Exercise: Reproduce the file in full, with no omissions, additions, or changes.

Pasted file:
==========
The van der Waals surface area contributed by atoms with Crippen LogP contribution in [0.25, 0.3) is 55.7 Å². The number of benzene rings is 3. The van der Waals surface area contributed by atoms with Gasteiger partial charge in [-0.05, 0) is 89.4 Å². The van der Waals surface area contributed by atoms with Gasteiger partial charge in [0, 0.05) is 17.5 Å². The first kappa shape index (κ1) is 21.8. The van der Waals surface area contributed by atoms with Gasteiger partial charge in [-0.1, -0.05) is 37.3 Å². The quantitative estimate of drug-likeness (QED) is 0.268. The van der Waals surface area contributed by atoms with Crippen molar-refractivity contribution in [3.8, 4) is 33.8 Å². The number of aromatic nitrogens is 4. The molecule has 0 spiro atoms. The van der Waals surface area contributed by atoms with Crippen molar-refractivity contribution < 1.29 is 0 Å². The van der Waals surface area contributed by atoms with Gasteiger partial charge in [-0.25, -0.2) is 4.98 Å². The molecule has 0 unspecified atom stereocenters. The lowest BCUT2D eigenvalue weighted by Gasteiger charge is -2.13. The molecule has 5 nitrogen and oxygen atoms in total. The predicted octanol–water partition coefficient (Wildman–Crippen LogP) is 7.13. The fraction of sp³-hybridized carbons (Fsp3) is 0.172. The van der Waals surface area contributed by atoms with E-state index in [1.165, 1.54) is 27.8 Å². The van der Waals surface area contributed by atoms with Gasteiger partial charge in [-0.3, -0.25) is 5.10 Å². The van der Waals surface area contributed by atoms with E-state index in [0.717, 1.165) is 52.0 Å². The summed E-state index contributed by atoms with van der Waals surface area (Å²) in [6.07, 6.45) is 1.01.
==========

The van der Waals surface area contributed by atoms with Crippen LogP contribution in [0.25, 0.3) is 55.7 Å². The number of benzene rings is 3. The van der Waals surface area contributed by atoms with Gasteiger partial charge in [-0.05, 0) is 89.4 Å². The van der Waals surface area contributed by atoms with Gasteiger partial charge in [0, 0.05) is 17.5 Å². The first kappa shape index (κ1) is 21.8. The van der Waals surface area contributed by atoms with Gasteiger partial charge in [-0.1, -0.05) is 37.3 Å². The quantitative estimate of drug-likeness (QED) is 0.268. The van der Waals surface area contributed by atoms with Crippen molar-refractivity contribution in [3.8, 4) is 33.8 Å². The number of aromatic nitrogens is 4. The molecule has 0 spiro atoms. The van der Waals surface area contributed by atoms with Crippen molar-refractivity contribution < 1.29 is 0 Å². The van der Waals surface area contributed by atoms with Gasteiger partial charge in [-0.25, -0.2) is 4.98 Å². The molecule has 0 unspecified atom stereocenters. The lowest BCUT2D eigenvalue weighted by Gasteiger charge is -2.13. The molecule has 5 nitrogen and oxygen atoms in total. The predicted octanol–water partition coefficient (Wildman–Crippen LogP) is 7.13. The fraction of sp³-hybridized carbons (Fsp3) is 0.172. The van der Waals surface area contributed by atoms with E-state index in [1.165, 1.54) is 27.8 Å². The van der Waals surface area contributed by atoms with Gasteiger partial charge in [-0.3, -0.25) is 5.10 Å². The van der Waals surface area contributed by atoms with E-state index in [0.717, 1.165) is 52.0 Å². The summed E-state index contributed by atoms with van der Waals surface area (Å²) in [6.07, 6.45) is 1.01.